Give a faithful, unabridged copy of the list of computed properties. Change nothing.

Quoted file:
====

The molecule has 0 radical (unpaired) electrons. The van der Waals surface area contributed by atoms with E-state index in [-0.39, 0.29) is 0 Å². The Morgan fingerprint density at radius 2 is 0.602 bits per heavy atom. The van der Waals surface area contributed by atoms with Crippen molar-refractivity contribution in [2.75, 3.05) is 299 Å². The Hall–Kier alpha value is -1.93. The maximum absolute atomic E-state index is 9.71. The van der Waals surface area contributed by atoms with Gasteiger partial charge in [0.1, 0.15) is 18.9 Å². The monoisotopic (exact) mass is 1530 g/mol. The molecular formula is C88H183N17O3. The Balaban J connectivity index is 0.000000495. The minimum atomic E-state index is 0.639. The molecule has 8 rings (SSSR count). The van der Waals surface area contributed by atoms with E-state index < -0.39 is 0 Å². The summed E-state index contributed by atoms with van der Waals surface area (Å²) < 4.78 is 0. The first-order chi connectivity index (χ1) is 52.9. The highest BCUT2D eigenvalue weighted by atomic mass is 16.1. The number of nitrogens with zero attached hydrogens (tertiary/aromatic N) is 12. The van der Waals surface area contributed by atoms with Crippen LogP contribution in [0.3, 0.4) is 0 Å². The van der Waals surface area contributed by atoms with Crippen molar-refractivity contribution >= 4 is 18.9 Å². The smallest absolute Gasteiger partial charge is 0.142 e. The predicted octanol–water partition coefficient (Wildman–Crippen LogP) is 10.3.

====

The molecule has 0 radical (unpaired) electrons. The van der Waals surface area contributed by atoms with E-state index in [-0.39, 0.29) is 0 Å². The Morgan fingerprint density at radius 2 is 0.602 bits per heavy atom. The van der Waals surface area contributed by atoms with Crippen molar-refractivity contribution in [2.75, 3.05) is 299 Å². The Hall–Kier alpha value is -1.93. The maximum absolute atomic E-state index is 9.71. The van der Waals surface area contributed by atoms with Gasteiger partial charge in [0.1, 0.15) is 18.9 Å². The monoisotopic (exact) mass is 1530 g/mol. The molecular formula is C88H183N17O3. The Balaban J connectivity index is 0.000000495. The minimum atomic E-state index is 0.639. The molecule has 8 rings (SSSR count). The van der Waals surface area contributed by atoms with E-state index < -0.39 is 0 Å². The summed E-state index contributed by atoms with van der Waals surface area (Å²) < 4.78 is 0. The first-order chi connectivity index (χ1) is 52.9. The highest BCUT2D eigenvalue weighted by atomic mass is 16.1. The number of nitrogens with zero attached hydrogens (tertiary/aromatic N) is 12. The van der Waals surface area contributed by atoms with Crippen LogP contribution in [0.3, 0.4) is 0 Å². The van der Waals surface area contributed by atoms with Crippen molar-refractivity contribution >= 4 is 18.9 Å². The smallest absolute Gasteiger partial charge is 0.142 e. The predicted octanol–water partition coefficient (Wildman–Crippen LogP) is 10.3.